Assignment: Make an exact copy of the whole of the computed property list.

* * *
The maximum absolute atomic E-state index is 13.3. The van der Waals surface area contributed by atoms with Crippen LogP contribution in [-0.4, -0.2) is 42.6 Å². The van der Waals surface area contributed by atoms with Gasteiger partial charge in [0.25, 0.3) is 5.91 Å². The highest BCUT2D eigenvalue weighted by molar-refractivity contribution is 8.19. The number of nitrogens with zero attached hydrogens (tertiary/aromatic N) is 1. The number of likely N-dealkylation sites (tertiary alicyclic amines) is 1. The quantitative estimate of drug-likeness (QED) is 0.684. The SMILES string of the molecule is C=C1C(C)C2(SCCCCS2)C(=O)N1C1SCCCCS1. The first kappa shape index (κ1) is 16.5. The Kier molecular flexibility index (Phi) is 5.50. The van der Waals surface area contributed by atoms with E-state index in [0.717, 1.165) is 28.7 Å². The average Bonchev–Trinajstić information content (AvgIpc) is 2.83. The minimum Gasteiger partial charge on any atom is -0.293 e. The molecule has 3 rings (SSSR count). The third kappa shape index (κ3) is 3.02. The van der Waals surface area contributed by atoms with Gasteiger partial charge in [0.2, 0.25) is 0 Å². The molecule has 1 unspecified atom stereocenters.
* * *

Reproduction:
The maximum absolute atomic E-state index is 13.3. The van der Waals surface area contributed by atoms with Crippen LogP contribution in [-0.4, -0.2) is 42.6 Å². The van der Waals surface area contributed by atoms with Gasteiger partial charge in [0.25, 0.3) is 5.91 Å². The highest BCUT2D eigenvalue weighted by molar-refractivity contribution is 8.19. The number of nitrogens with zero attached hydrogens (tertiary/aromatic N) is 1. The number of likely N-dealkylation sites (tertiary alicyclic amines) is 1. The quantitative estimate of drug-likeness (QED) is 0.684. The SMILES string of the molecule is C=C1C(C)C2(SCCCCS2)C(=O)N1C1SCCCCS1. The first kappa shape index (κ1) is 16.5. The Kier molecular flexibility index (Phi) is 5.50. The van der Waals surface area contributed by atoms with E-state index in [0.717, 1.165) is 28.7 Å². The average Bonchev–Trinajstić information content (AvgIpc) is 2.83. The minimum Gasteiger partial charge on any atom is -0.293 e. The molecule has 3 rings (SSSR count). The third kappa shape index (κ3) is 3.02. The van der Waals surface area contributed by atoms with Gasteiger partial charge in [0.2, 0.25) is 0 Å². The molecule has 1 unspecified atom stereocenters.